Not sure I'm getting all of the issue in #1.
By design, in Footprints 12.XX - 20.XX, agents cannot be both customers and agents in the SAME workspace, that is simply impossible.
Now, if you create a new workspace from scratch, this needs to be defined in each agent's profile with a role.
This is exactly where you can decide if a user is actually going to be taken as an agent or as a customer, or any other role you like, in a particular workspace.
Therefore, when an email is received from an email address, if the email address the email originates from is found to be an existing user's, then Footprints first tries to check if the role is an agent or a customer one, and then we create the ticket.
If this doesn't work, then we have to inspect what is going on when the email is received by looking at the log closer.
#2 i indeed an existing and ongoing defect. We are still working on a solution so far.
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For issue #1, this is normal. A user who does not have a role in a container will not have access to that container. If someone was not a user before, just a contact, and now they are a user, they will need the appropriate roles in all containers they use.
For issue #2, that defect is still open.
Allow me to clarify a bit on #1.
If someone has an existing role anywhere else in Footprints, they cannot be a contact in this new workspace unless they have been assigned a role in that workspace. Incoming and outgoing email fails for these individuals. If I change their email address to something that isn't associated with anyone in Footprints, it falls back to the "default customer" role we have set up for all external contacts.
So if the logic would be for Footprints to only check the container role where, if there were no existing container role then treat it as an external contact, all would be fine.
That is normal. They can still be a contact, but you're right that incoming email will fail. Outgoing email should still work fine since it is based on their email address and the Portal Guest role. But incoming email would fail since the way it works is that it attempts to match the incoming email address to the address of a user (either customer or agent). If it matches, then it follows the permission from that user. In your case, that user does not have role access to the container, so therefore they don't have permission to update. In the event there is no user, then FootPrints will default to the configured 'Default User' configured user's role permissions in Incoming Email (Workspace) for that particular workspace.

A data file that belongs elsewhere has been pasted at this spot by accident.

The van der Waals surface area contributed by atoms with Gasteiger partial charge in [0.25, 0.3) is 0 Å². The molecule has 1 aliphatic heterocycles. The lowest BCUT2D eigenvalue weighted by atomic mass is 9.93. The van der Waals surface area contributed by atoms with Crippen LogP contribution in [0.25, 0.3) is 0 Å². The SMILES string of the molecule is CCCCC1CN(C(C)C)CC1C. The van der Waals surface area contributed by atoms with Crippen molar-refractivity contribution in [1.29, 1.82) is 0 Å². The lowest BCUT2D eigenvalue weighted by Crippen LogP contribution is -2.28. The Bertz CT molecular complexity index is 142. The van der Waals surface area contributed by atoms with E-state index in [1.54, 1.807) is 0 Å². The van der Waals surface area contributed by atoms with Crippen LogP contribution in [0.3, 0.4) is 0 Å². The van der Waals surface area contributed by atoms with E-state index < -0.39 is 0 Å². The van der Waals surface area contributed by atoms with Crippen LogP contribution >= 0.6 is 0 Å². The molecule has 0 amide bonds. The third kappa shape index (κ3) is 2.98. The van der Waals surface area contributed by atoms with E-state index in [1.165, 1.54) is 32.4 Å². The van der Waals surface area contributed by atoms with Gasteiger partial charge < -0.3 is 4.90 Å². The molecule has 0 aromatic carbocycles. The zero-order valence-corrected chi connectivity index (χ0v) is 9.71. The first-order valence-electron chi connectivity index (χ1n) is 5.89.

So yes, the moment you create someone as a user in FootPrints (either as a customer or an agent) you need to ensure that user has permissions to every container they would interact with. If you need to bulk update existing users, I can provide you a SQL query that can 'export' your users in an importable format. You'll then need to tweak it to include the new role(s) and ensure the file is split and separate import packages created for each of your System Roles that you use.
Thanks for the offer, Nicolas. We were provided the queries and had successfully tested adding AD groups and using the LDAP import option for adjusting containers and roles. For future reference, in our tests outgoing email also failed.
The second issue with the defect is where we are stuck. I'm not sure we can take the risk of having a customer assigned to a ticket in any of our workspaces. I've been our FP administrator for 16 years now and we could usually either find a work around or live with the issues in the past. I'm not sure we can do that in this case. I'm a bit surprised this issue was identified two years ago and has yet to be addressed.
Yea defect discovery to resolution is a lot longer than I'd like. This particular defect I don't feel is a show stopper per se (although I'd agree it really doesn't look good on the vendor's part). The reason I say this is primarily for the reason that it only impacts agent users. Agents should always be trained to only assign tickets in the following:
- To another team
- To another agent, only in circumstances when there has been a warm transfer (ie: talked to that agent in particular)
Couple that with the fact that generally teams are fairly small and people know each other, the odds of an agent choosing a customer user are slim (IMO).
In your case you need to weigh the pros/cons of the upgrade (but with 16 years experience you know this all too well!)
And here you can also consider that round-robin is now a feature, so maybe that will 'workaround' this defect for you?